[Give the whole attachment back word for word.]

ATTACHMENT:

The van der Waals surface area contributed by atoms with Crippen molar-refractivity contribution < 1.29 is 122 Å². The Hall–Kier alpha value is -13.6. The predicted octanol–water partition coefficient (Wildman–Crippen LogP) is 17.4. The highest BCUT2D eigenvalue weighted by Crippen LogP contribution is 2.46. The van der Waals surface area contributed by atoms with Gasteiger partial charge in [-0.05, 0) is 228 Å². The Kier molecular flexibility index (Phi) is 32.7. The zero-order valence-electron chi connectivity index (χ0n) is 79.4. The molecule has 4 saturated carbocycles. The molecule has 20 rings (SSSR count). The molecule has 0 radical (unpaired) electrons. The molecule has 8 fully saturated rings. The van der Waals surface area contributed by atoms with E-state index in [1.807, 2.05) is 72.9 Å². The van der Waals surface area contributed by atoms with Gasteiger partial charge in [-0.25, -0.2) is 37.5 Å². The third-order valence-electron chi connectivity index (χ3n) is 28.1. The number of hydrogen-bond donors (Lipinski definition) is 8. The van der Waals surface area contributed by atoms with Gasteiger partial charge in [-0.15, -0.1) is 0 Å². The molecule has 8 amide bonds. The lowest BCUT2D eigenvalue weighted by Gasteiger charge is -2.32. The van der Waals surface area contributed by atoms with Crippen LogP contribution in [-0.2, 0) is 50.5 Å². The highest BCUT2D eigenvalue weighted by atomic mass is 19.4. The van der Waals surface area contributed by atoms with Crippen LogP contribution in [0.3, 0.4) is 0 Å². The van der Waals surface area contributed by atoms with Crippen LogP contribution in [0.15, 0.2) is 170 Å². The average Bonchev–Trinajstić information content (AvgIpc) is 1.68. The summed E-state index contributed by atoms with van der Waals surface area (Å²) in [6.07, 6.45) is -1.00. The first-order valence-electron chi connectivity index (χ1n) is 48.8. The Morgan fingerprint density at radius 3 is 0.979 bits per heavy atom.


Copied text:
The van der Waals surface area contributed by atoms with Crippen molar-refractivity contribution < 1.29 is 122 Å². The Hall–Kier alpha value is -13.6. The predicted octanol–water partition coefficient (Wildman–Crippen LogP) is 17.4. The highest BCUT2D eigenvalue weighted by Crippen LogP contribution is 2.46. The van der Waals surface area contributed by atoms with Gasteiger partial charge in [-0.05, 0) is 228 Å². The Kier molecular flexibility index (Phi) is 32.7. The zero-order valence-electron chi connectivity index (χ0n) is 79.4. The molecule has 4 saturated carbocycles. The molecule has 20 rings (SSSR count). The molecule has 0 radical (unpaired) electrons. The molecule has 8 fully saturated rings. The van der Waals surface area contributed by atoms with E-state index in [1.807, 2.05) is 72.9 Å². The van der Waals surface area contributed by atoms with Gasteiger partial charge in [-0.25, -0.2) is 37.5 Å². The third-order valence-electron chi connectivity index (χ3n) is 28.1. The number of hydrogen-bond donors (Lipinski definition) is 8. The van der Waals surface area contributed by atoms with Gasteiger partial charge in [-0.15, -0.1) is 0 Å². The molecule has 8 amide bonds. The lowest BCUT2D eigenvalue weighted by Gasteiger charge is -2.32. The van der Waals surface area contributed by atoms with Crippen LogP contribution in [-0.2, 0) is 50.5 Å². The highest BCUT2D eigenvalue weighted by atomic mass is 19.4. The van der Waals surface area contributed by atoms with Crippen LogP contribution in [0.3, 0.4) is 0 Å². The van der Waals surface area contributed by atoms with Crippen LogP contribution in [0.15, 0.2) is 170 Å². The average Bonchev–Trinajstić information content (AvgIpc) is 1.68. The summed E-state index contributed by atoms with van der Waals surface area (Å²) in [6.07, 6.45) is -1.00. The first-order valence-electron chi connectivity index (χ1n) is 48.8. The Morgan fingerprint density at radius 3 is 0.979 bits per heavy atom.